It’s 7:30 on a Monday night, 18 degrees outside and clear—a half-moon lights the dirt path outside while not overpowering the three-million-twelve stars in the sky. (Full Disclosure: I was unable to count ALL the stars, relying instead on dividing the sky into thirds and counting one-million-four stars in that sector. I understand my assumption of equal distribution of stars may be naïve. Please feel free to check my numbers. But I digress.) Sam (is a dog) and I just got back from a most invigorating walk, filled with lots of thinking deep thoughts, at least by Sam. I mainly thought about corned-beef versus pastrami sandwiches and who would win in a fight—Mr. Clean vs. three Captain Kangaroos.
I also think about guns, a subject I don’t often ponder. I grew up with guns, or at least I grew up with a father who had rifles and shotguns. He’d take me hunting with him, and I always enjoyed walking through the woods at dawn, but felt as though it would be as much fun to be carrying broomsticks as rifles. My childhood included other guns as well—a pistol I found lying around and fired in the woods, terrifying myself and, I was sure, alerting police for miles around, and an air-powered pellet gun I used on commando raids to shoot out streetlights. In the Army, I qualified with an M-16, but as an adult I’ve not thought about guns in general much. I mean, I like the Second Amendment and its guarantee—although I’m still not sure what power that “well-regulated militia” phrase carries. I don’t like the thought of guns being held on me—luckily, I’ve only had that happen once in my life—but overall guns don’t cross my mind as often as, say, Three Doors Down or Three Dog Night.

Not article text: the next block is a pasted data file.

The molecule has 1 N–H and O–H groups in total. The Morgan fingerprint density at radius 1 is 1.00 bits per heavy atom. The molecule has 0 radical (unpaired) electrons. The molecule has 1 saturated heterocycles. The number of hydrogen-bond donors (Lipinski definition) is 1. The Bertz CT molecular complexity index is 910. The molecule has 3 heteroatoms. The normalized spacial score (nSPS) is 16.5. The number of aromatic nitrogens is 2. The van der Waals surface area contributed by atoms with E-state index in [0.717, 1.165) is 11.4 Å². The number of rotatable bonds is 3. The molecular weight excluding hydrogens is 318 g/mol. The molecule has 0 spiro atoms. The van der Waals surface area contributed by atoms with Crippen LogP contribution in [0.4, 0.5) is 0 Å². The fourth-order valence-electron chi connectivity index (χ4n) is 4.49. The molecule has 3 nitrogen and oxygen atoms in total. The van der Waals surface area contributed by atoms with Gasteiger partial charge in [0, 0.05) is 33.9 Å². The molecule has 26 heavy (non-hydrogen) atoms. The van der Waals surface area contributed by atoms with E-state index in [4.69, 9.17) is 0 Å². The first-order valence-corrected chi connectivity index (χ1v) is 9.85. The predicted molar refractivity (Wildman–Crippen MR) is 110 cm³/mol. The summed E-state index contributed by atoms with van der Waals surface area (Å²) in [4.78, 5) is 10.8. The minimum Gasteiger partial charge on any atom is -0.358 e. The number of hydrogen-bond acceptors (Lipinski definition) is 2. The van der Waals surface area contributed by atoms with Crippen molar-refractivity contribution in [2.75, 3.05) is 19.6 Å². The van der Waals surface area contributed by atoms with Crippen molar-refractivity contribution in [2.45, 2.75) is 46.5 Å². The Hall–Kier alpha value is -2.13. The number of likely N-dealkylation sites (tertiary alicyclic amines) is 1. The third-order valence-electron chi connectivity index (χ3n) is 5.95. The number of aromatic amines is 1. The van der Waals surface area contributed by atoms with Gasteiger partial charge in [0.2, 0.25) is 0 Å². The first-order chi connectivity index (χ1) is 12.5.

Living in the Great North Woods, though, and talking with other men here, the topic of weapons comes up almost as often as fishing or weather. My fishing stories start with my grandfather ordering me out of his boat when I was four and wouldn’t shut up, and trail off after that. As for weather, other than hot or cold, wet or dry, snow or rain, I’m pretty tongue-tied as well. Almost every man I meet outside of town is carrying a gun, one of those things it took me a while to figure out. I’d thought Pittsburg was a town with a lot of bladder and urinary-tract problems, since so many of the men had small colostomy bags under their shirts. When it did dawn, the thought kind of shocked me by not shocking me. I mean, when I lived in Manchester or Nashua or even Durham, if I’d seen a non-law-enforcement person carrying a pistol, I would’ve wanted to cross the street. Here, though, it’s so natural, I really don’t notice anything except that I don’t have a gun.
I don’t want a gun, actually, but I don’t want to look out of place. I’ll never pretend to have a gun—that seems like a recipe for disaster—but I do want to fit in. I’ll be down in Manchester in the middle of the week and need to stop by the VA for a flu shot. Can anyone tell me the symptoms I should have to get a prescription for a small colostomy bag to carry on my right hip?